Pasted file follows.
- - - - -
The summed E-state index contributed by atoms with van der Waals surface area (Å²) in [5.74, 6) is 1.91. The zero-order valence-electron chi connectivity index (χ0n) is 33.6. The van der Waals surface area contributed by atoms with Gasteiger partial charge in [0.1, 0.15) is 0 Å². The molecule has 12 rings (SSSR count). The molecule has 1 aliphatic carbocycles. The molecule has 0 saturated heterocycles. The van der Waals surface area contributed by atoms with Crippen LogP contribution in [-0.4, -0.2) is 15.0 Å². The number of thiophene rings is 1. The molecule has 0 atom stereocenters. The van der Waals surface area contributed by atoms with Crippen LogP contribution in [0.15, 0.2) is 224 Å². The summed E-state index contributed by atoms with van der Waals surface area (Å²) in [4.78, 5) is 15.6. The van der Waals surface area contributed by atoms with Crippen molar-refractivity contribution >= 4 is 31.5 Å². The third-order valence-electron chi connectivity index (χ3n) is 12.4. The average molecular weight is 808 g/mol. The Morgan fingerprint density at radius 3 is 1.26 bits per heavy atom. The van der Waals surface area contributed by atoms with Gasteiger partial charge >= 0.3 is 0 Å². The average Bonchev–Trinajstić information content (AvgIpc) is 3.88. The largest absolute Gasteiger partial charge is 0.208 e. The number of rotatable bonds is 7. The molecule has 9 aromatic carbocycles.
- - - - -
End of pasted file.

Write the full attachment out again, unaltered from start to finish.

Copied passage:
The summed E-state index contributed by atoms with van der Waals surface area (Å²) in [5.74, 6) is 1.91. The zero-order valence-electron chi connectivity index (χ0n) is 33.6. The van der Waals surface area contributed by atoms with Gasteiger partial charge in [0.1, 0.15) is 0 Å². The molecule has 12 rings (SSSR count). The molecule has 1 aliphatic carbocycles. The molecule has 0 saturated heterocycles. The van der Waals surface area contributed by atoms with Crippen LogP contribution in [-0.4, -0.2) is 15.0 Å². The number of thiophene rings is 1. The molecule has 0 atom stereocenters. The van der Waals surface area contributed by atoms with Crippen LogP contribution in [0.15, 0.2) is 224 Å². The summed E-state index contributed by atoms with van der Waals surface area (Å²) in [4.78, 5) is 15.6. The van der Waals surface area contributed by atoms with Crippen molar-refractivity contribution >= 4 is 31.5 Å². The third-order valence-electron chi connectivity index (χ3n) is 12.4. The average molecular weight is 808 g/mol. The Morgan fingerprint density at radius 3 is 1.26 bits per heavy atom. The van der Waals surface area contributed by atoms with Gasteiger partial charge >= 0.3 is 0 Å². The average Bonchev–Trinajstić information content (AvgIpc) is 3.88. The largest absolute Gasteiger partial charge is 0.208 e. The number of rotatable bonds is 7. The molecule has 9 aromatic carbocycles.